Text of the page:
1 2 3 4 5 6 7
Spoken like a foreigner...the first reaction of anyone who grew up in the Southwest to the above is "what a waste of free food!"...

Oh, I've done my share of knawing at pieces of bone and gristle, trying to find some trace of protein ... convince a friend to come and visit, so I can do the 'This is how we live out West' routine.

Roadrunners take one look at a fat rattler and their beaks begin watering...evolution has seen fit to make them immune to the venom, and to make the snakes harvestable by a handless creature by the simple procedure of grabbing the tail and swinging the head against a rock..

R H "sounds brutal, I suppose, but then I've watched people eating crab legs" Draney
Don't try that in Australia. All snakes are protected here.

I wonder how much good that does to the average Brown Snake that wanders into an Outback kitchen.
, Rodney Long (Email Removed) graced the world with this thought:
Every snake in the world is not worth the life of one of my grand children.

Then you may want to try keeping your grand children out of places snakes live, and educate them so they're capable of knowing how to avoid them. Millions of people go without being bitten ever minute of every day. If they're too stupid to figure this out, maybe they need to be removed from the gene pool. By your own activities and attitudes, it sounds like this should probably have been considered in your own case.
The most dangerous animal in the world, a redneck with a firearm.

To email me please remove yomama ;-(
Don't try that in Australia. All snakes are protected here.

I wonder how much good that does to the average Brown Snake that wanders into an Outback kitchen.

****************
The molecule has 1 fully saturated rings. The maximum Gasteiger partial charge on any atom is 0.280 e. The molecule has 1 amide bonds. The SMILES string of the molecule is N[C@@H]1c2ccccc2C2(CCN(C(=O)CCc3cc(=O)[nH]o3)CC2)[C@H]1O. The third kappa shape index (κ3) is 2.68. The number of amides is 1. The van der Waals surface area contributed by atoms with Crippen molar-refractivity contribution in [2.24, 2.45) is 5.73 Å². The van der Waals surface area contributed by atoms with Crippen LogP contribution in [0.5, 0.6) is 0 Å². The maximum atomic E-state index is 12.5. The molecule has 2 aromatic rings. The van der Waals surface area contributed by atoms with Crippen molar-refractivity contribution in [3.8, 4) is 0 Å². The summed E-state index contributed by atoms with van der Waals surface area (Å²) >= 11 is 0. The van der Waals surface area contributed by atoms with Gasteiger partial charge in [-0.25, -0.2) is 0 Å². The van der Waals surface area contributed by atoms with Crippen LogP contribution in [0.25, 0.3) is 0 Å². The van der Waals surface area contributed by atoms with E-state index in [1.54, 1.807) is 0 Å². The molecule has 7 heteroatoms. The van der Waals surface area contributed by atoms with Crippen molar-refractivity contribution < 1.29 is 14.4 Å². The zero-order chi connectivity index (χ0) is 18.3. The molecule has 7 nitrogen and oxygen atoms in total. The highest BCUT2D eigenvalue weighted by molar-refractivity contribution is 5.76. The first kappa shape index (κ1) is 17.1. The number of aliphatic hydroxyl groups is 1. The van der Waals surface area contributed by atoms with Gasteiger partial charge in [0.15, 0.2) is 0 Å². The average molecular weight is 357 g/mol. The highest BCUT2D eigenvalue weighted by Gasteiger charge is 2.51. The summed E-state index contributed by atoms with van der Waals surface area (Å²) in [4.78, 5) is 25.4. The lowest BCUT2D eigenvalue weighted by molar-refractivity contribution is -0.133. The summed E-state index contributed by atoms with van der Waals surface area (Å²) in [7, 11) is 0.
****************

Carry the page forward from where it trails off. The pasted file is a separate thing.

Outbacks are in the China, Japan, Korea, Taiwan, Hong Kong, Philippines, Guam Indonesia, Malaysia, Singapore, Thailand, UK, Brazil, Venezuela, Costa Rica, Mexico, Canada, USA, Bahamas, and Dominican Republic which are not under Australian law.There are two in Australia also but they don't have a "Brown Snake" but do have the Brown Tree Snake and the Slate-Brown Snake in addition to those two snakes they have the Children's Python, spotted Python, Pygmy Python, Stimson's Python, Black-headed Python, Woma, D'alberti's Python, Water Python, Western Olive Python, Olive Python, Australian Scrub Python, Centralian Carpet Python, Rough-scaled Python, Oenpelli Rock Python, Jungle Carpet python, Southwestern Carpet Python, Coastal Carpet Python, Inland Carpet Python, Diamond Python, Northwestern Carpet Python, Green Tree Python, Brown Tree Snake, Bockadam, Northern Tree Snake, Common Tree Snake, Macleay's Water Snake, White-Bellied Mangrove Snake, Wolf Snake, Richardson's Mangrove Snake, Slate-Grey Snake, Slate-BrownSnake, Keelback or Freshwater Snake, Children's Python, spotted Python, Pygmy Python, Stimson's Python, Black-headed Python, Woma, D'alberti's Python, Water Python, Western Olive Python, Olive Python, Australian Scrub Python, Centralian Carpet Python, Rough-scaled Python, Oenpelli Rock Python, Jungle Carpet python, Southwestern Carpet Python, Coastal Carpet Python, Inland Carpet Python, Diamond Python, Northwestern Carpet Python, Green Tree Python, Brown Tree Snake, Bockadam, Northern Tree Snake, Common Tree Snake, Macleay's Water Snake, White-Bellied Mangrove Snake, Wolf Snake, Richardson's Mangrove Snake, Slate-Grey Snake, Slate-BrownSnake, Keelback or Freshwater Snake, Common Death Adder, Northern Death Adder, Desert Death Adder, Pigmy Copperhead, Highlands Copperhead, Lowlands copperhead, Northern Dwarf Crowned Snake, White-Crowned Snake, Dwarf Crowned Snake, Golden Crowned Snake, Lesser Black Whip Snake, Black-Necked Whipsnake, Olive Whip Snake, Greater Black (Papuan)Whip Snake, Yellow-Faced Whipsnake, Desert Whipsnake, Grey Whip Snake, Collared Whip Snake, De Vis Banded Snake, Ornamental Snake, Crowned Snake, White-Lipped Snake, Masters' Snake, Mustard Bellied Snake, Lake Cronin Snake, Bardick, Little Brown Snake, Red-naped Snake, Orange-naped Snake, Yellow-naped Snake, Dunmall's Snake, Brown-headed Snake, Grey Snake, Black-bellied Swamp or Marsh Snake, Pale-headed Snake, Broad-headed Snake, Stephens' Banded Snake, Krefft's Black Tiger Snake, Tasmanian Tiger Snake, Peninsula Black Tiger Snake, Chappel Island Tiger Snake, Western Tiger Snake, Eastern or Mainland Tiger Snake, Inland Taipan, Taipan, False King Brown Snake, King Brown or Mulga Snake, Butler's Snake, Collett's Snake, Blue-bellied or Spotted Black Snake, Red-bellied Black Snake, Dugite, Speckled Brown Snake, Peninsula Brown Snake, Ingram's Brown Snake, Ringed Brown Snake, Western Brown Snake or Gwarder, Common or Eastern Brown Snake, Muller's Snake, Carpentaria Whip Snake, Eastern Small-eyed Snake, Black-striped Snake, Nullarbor Hooded Snake, Northern (Western) Small-eyed Snake, Northern Desert Banded Snake, North-western Shovel-nosed Snake, Australian Coral Snake, Desert Banded Snake, Western Black-naped Snake, Western Black-striped Snake, Narrow-banded Burrowing Snake, Unbanded Shovel-nosed Snake, Coastal Burrowing Snake, Dampierland Burrowing Snake, Half-girdled Snake, Northern Shovel Nosed Snake, Half-girdled Snake, Robust Burrowing Snake, Cape York Shovel-nosed Snake, Rosen's Snake, Little Whip Snake, Black-headed Snake, Hooded Snake, Mallee Black-backed Snake, Ord Curl Snake, Little Spotted Snake, Spectacled Hooded Snake, Dwyer's Snake, Myall or Curl Snake, Rough-scaled Snake, Bandy Bandy, Northern Bandy Bandy, Small-headed Blind Snake, Southern Blind Snake, Blind Snake, Prong-snouted Blind Snake, Flowerpot Blind Snake, Faint-striped Blind Snake, Centralian Blind Snake, Blind Snake, Northern Blind Snake, Interior Blind Snake, Christmas Island Blind Snake, Long-beaked Blind Snake, Top End Blind Snake, Pale-headed Blind Snake, Kimberly Deep-soil Blind Snake, Kimberley Shallow-soil Blind Snake, Murchison Blind Snake, Cape York Blind Snake, Robust Blind Snake, Buff-snouted Blind Snake, Small-eyed Blind Snake, Groote Dwarf Blind Snake, Blackish Blind Snake, Rotund Blind Snake, North-eastern Blind Snake, Proximus Blind Snake, Blind Snake, Darwin Blind Snake, Sandamara Blind Snake, Claw-snouted Blind Snake, Beaked Blind Snake, Brown-snouted Blind Snake, Yampi Blind Snake, Yirrkala Blind Snake, Horned Sea Snake, Short-nosed Sea Snake , Reef Shallows or Dubois's Sea Snake, Stagger-banded or Spine-tailed Sea Snake, Leaf-scaled Sea Snake, Dusky Sea Snake, Golden or Olive Sea Snake, Brown-lined Sea Snake, Stokes's Sea Snake, Spectacled Sea Snake, Olive-headed Sea Snake, Turtle-headed Sea Snake, Beaked Sea Snake, North-western Mangrove Sea Snake, Black-ringed Mangrove Sea Snake, Black-headed Sea Snake, Sea Snake, Dwarf Sea Snake, Slender-necked Sea Snake, Fine-spined Sea Snake, Elegant Sea Snake, Geometrical Sea Snake, Slender Sea Snake, Plain Sea Snake, Small-headed Sea Snake, Sea Snake, Black-banded Robust Sea Snake, Sea Snake, Large-headed Sea Snake, Sea Snake, Spine-bellied Sea Snake, Norther Mangrove Sea Snake, Yellow-bellied Sea Snake, Wide-faced Sea Krait, Large Scaled Sea Krait, Arafura File Snake, and Little File Snake which are all endemic.